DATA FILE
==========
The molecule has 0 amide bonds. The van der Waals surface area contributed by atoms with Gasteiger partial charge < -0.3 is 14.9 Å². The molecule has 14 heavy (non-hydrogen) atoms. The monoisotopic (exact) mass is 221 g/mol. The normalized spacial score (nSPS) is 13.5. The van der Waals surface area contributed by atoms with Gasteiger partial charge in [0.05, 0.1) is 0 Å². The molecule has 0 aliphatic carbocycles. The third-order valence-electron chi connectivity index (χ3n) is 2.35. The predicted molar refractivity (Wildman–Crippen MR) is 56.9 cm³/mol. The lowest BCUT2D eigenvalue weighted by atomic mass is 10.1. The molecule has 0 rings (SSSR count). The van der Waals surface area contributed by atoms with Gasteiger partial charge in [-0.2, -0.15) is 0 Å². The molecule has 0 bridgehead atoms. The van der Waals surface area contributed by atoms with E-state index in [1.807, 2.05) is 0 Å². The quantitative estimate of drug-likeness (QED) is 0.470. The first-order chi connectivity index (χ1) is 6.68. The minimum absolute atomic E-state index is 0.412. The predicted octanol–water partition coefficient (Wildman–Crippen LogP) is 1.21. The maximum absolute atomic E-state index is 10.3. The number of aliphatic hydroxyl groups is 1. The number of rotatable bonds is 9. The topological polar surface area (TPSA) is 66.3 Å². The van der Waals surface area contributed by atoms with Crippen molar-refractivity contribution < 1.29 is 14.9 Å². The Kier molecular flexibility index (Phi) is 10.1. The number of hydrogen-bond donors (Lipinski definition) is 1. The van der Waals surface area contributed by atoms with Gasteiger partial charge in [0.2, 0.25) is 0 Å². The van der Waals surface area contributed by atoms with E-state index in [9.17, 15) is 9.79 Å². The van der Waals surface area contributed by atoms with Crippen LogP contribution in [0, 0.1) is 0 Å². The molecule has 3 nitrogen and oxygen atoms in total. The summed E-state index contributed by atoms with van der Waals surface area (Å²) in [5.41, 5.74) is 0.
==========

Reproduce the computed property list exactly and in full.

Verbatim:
The molecule has 0 amide bonds. The van der Waals surface area contributed by atoms with Gasteiger partial charge < -0.3 is 14.9 Å². The molecule has 14 heavy (non-hydrogen) atoms. The monoisotopic (exact) mass is 221 g/mol. The normalized spacial score (nSPS) is 13.5. The van der Waals surface area contributed by atoms with Gasteiger partial charge in [0.05, 0.1) is 0 Å². The molecule has 0 aliphatic carbocycles. The third-order valence-electron chi connectivity index (χ3n) is 2.35. The predicted molar refractivity (Wildman–Crippen MR) is 56.9 cm³/mol. The lowest BCUT2D eigenvalue weighted by atomic mass is 10.1. The molecule has 0 rings (SSSR count). The van der Waals surface area contributed by atoms with Gasteiger partial charge in [-0.2, -0.15) is 0 Å². The molecule has 0 bridgehead atoms. The van der Waals surface area contributed by atoms with E-state index in [1.807, 2.05) is 0 Å². The quantitative estimate of drug-likeness (QED) is 0.470. The first-order chi connectivity index (χ1) is 6.68. The minimum absolute atomic E-state index is 0.412. The predicted octanol–water partition coefficient (Wildman–Crippen LogP) is 1.21. The maximum absolute atomic E-state index is 10.3. The number of aliphatic hydroxyl groups is 1. The number of rotatable bonds is 9. The topological polar surface area (TPSA) is 66.3 Å². The van der Waals surface area contributed by atoms with Crippen molar-refractivity contribution < 1.29 is 14.9 Å². The Kier molecular flexibility index (Phi) is 10.1. The number of hydrogen-bond donors (Lipinski definition) is 1. The van der Waals surface area contributed by atoms with Gasteiger partial charge in [0.2, 0.25) is 0 Å². The van der Waals surface area contributed by atoms with E-state index in [9.17, 15) is 9.79 Å². The van der Waals surface area contributed by atoms with Crippen LogP contribution in [0, 0.1) is 0 Å². The molecule has 3 nitrogen and oxygen atoms in total. The summed E-state index contributed by atoms with van der Waals surface area (Å²) in [5.41, 5.74) is 0.